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List of fermented foods

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List of fermented foods

A woman preparing kenkey

This is a list of fermented foods, which are foods produced or preserved by the action of fermentation typically refers to the fermentation of sugar to alcohol using yeast, but other fermentation processes involve the use of bacteria such as lactobacillus, including the making of foods such as yogurt and sauerkraut. The science of fermentation is known as zymology.

Many pickled or soured foods are fermented as part of the pickling or souring process, but many are simply processed with brine, vinegar, or another acid such as lemon juice.

Fermented foods

Name Image Origin Description
Amasi A word for fermented milk that tastes like cottage cheese or plain yogurt. It is very popular in South Africa.
Amazake Japan A traditional sweet, low- or non-alcohol (depending on recipes) Japanese drink made from fermented rice.
Appam India A type of South Indian pancake made with fermented rice batter and coconut milk. It is a popular food in South Indian states of Kerala and Tamil Nadu. It is also very popular in Sri Lanka where it is commonly referred to by its anglicized name as Hoppers.
Atchara A pickle made from grated unripe papaya that is popular in the Philippines. It is often served as a side dish for fried or grilled foods such as pork barbecue. The name may come from several names for South Asian pickle and is related to acar from neighbouring Indonesia and Malaysia.
Ayran A cold yogurt beverage mixed with salt.[1] In addition to Turkey, where it is considered a national drink, ayran is found in Iran (here called doogh), Afghanistan, Armenia (here called tan), Azerbaijan, the Balkans, Kazakhstan, Kyrgyzstan, Lebanon, Syria and across the Caucasus.[2] Its primary ingredients are water and yogurt.
Bagoong Philippines A Philippine condiment made of partially or completely fermented fish or shrimp and salt.[3] The fermentation process also results in fish sauce (known as patis).[4]
Bagoong monamon Prepared by fermenting salted anchovies
Bagoong terong Made by salting and fermenting the bonnet mouth fish
Bánh cuốn Northern Vietnam.[5] Made from a thin, wide sheet of steamed fermented[6] rice batter filled with seasoned ground pork, minced wood ear mushroom, and minced shallots.
Blaand A fermented milk product made from whey. It is similar in alcohol content to wine.
Bread Some breads, such as sourdough, use dough that is fermented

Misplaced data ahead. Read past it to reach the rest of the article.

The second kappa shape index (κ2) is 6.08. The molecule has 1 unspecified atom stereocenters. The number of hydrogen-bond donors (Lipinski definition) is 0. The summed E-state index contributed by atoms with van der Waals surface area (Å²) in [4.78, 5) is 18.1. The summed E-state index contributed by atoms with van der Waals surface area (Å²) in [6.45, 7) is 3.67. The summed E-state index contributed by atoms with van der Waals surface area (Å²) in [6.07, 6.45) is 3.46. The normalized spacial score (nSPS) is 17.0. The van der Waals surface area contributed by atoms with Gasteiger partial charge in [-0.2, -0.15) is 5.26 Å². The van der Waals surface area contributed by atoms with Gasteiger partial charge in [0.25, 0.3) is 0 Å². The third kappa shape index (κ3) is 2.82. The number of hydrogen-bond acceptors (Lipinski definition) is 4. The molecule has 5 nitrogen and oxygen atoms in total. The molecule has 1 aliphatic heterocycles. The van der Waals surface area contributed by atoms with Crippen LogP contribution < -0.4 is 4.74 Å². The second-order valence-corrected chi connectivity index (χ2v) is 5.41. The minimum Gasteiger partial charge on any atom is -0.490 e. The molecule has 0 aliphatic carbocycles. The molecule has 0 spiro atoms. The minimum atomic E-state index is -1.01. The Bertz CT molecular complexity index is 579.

Brem A traditional fermented food of Indonesia that uses rice.
Burong mangga Philippines Made by mixing sugar, salt, and water to mangoes that have previously been salted
Calpis Japan An uncarbonated soft drink, manufactured by Calpis Co., Ltd. that is produced using lactic acid fermentation
Chass Gujarat, India The word used for buttermilk in Rajasthani and Gujarati.[7] Chass is the traditional Gujarati beverage from Gujarat, India.
Cheese Some cheeses, such as Shanklish (pictured), are fermented as part of their production
Cheonggukjang A fermented soybean paste used in Korean cuisine that contains both whole and ground soybeans
Chicha In South America and Central America, chicha is a fermented or non-fermented beverage usually derived from maize.[8] Chicha includes corn beer known as chicha de jora and non-alcoholic beverages such as chicha morada.
Chinese pickles Various vegetables or fruits, which have been fermented by pickling with salt and brine or marinated in mixtures based on soy sauce or savory bean pastes
Cod liver oil (Traditional preparation method) Cod liver oil was traditionally manufactured by filling a wooden barrel with fresh cod livers and seawater and allowing the mixture to ferment for up to a year before removing the oil.
Crème fraîche A soured cream containing 30–45% butterfat and having a pH of around 4.5.[9] It is soured with bacterial culture, but is less sour than U.S.-style sour cream, and has a lower viscosity and a higher fat content.
Curtido A type of lightly fermented cabbage relish. It is typical in Salvadoran cuisine and that of other Central American countries, and is usually made with cabbage, onions, carrots, and sometimes lime juice
Dhokla Gujarat, India A vegetarian food item made with a fermented batter derived from rice and chickpea splits.[10]
Doenjang Korea A thick bean paste that includes fermentation in its preparation
Doogh Ancient Persia A savory yogurt-based beverage
Dosa India A fermented crepe or pancake made from rice batter and black lentils. It is a staple food in many parts of India. Pictured is Rava dosa, a type of Dosa dish.
Doubanjiang A spicy, salty paste made from fermented broad beans, soybeans, salt, rice, and various spices
Douchi A type of fermented and salted black soybean
Fermented bean curd Fermented tofu (pictured) is a type of Fermented bean curd
Fermented bean paste A category of fermented foods typically made from ground soybeans, which are indigenous to the cuisines of East and Southeast Asia. In some cases, such as in the production of miso, other varieties of beans such as broad beans, may also be used.[11]